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Bachenheimer, Theodore Herman "Ted"

Date of birth:
April 23rd, 1923 (Braunschweig, Germany)
Date of death:
October 22nd, 1944 ('t Harde, The Netherlands)
Buried on:
Beth Olam Jewish Cemetery
Service number:
19063269
Nationality:
American (1776 - present, Republic)

Biography

Theodore 'Ted' H. Bachenheimer was born as a German Jew on 23 April 1923 in Braunschweig, Germany. Ted had one younger brother called Klaus, his father was a composer and conductor while his mother acted in various theaters.

The Bachenheimer family left Germany in 1933 due to pressure of the nazi's. Via Prague, Vienna and Cherbourg they reached the United States of America in 1934 and became American citizens.

Ted Bachenheimer volunteered for the Army Paratroops in 1942, after the attack on Pearl Harbour. After completing his training he entered the 504th Parachute Infantry Regiment, which was attached to the 82nd Airborne Division in August 1942. Ted Bachenheimer married Ethel Murfield just before leaving for Europe.

Bachenheimer took part in operation Husky, the allied invasion of Sicily. When this operation was completed the 504th PIR was transferred to Italy's mainland were Bachenheimer fought in the battles for Salerno and Anzio. Bachenheimer received the Silver Cross for his actions as a scout at Anzio and his regular reconnaissance missions behind German lines made him a legend in the 82nd Airborne Division.

As a part of Operation Market Garden, Ted Bachenheimer landed near Grave, The Netherlands, on 17 September 1944. After a reconnaissance in the German occupied city of Nijmegen he became the leader of the local Dutch resistance group and was therefore called "the GI General".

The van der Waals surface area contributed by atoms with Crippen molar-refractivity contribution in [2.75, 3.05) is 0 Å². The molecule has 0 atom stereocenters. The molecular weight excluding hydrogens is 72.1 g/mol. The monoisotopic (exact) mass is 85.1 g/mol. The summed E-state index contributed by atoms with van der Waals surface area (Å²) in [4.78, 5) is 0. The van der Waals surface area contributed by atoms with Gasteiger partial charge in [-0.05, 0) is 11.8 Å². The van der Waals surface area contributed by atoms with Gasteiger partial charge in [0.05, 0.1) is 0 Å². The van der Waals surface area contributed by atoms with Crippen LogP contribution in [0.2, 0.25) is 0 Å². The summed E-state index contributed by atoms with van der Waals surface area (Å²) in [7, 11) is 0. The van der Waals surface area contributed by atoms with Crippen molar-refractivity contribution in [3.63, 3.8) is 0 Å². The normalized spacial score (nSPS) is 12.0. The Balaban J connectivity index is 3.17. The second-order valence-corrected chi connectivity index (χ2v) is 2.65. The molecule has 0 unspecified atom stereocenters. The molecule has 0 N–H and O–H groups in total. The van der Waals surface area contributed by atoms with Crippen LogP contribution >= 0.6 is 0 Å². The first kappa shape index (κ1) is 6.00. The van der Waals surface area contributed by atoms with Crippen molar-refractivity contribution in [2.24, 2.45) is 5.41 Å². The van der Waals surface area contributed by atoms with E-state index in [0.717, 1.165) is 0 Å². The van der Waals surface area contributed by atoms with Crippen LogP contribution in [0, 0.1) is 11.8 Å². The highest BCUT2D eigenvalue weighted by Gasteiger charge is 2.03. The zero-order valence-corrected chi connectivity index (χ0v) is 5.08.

On 16 October 1944, Ted Bachenheimer was captured together with Captain Peter Baker of IS-9 at the resistance safe house of Fekko Ebbens. They were there as part of Operation Windmill, which was an escape route for British 1st Airborne soldiers that were left behind in German occupied Holland after operation Market Garden.

The next morning, Bachenheimer and Baker were interrogated for hours in a village near 's-Hertogenbosch. On October 18, the two were transferred to the POW camp in Culemborg, after which they continued on their way on foot to the POW camp in Amersfoort.

A transport to a camp in Fallingsbostel on October 22 ends dramatically. Bachenheimer and three other prisoners manage to escape the train in which they were transported. What happened next is not entirely clear. What is certain: In the night of 22 to 23 October, two shots were heard at Eperweg at 4 o'clock in the morning. The Air Defense Commander (Huurman) was called on October 23 at 9.15 am, from the Truppen ▄bungsplatz Oldebroek, to pick up the killed Bachenheimer there. According to the report of the Air Defense Commander (Huurman), Bachenheimer was killed at close range by a shot to the back of the head. The same report also speaks of a neck shot.

Bachenheimer was buried in the afternoon of October 23 at the Eekelenburg in Oldebroek (grave 14), after which his reburial took place at Neuville-en-Condroz American Cemetery (Plot J, Row 11, Graf 275) in April 1946. Three years later, Bachenheimer was given his final resting place at the Beth Olam Jewish Cemetery in Hollywood, USA.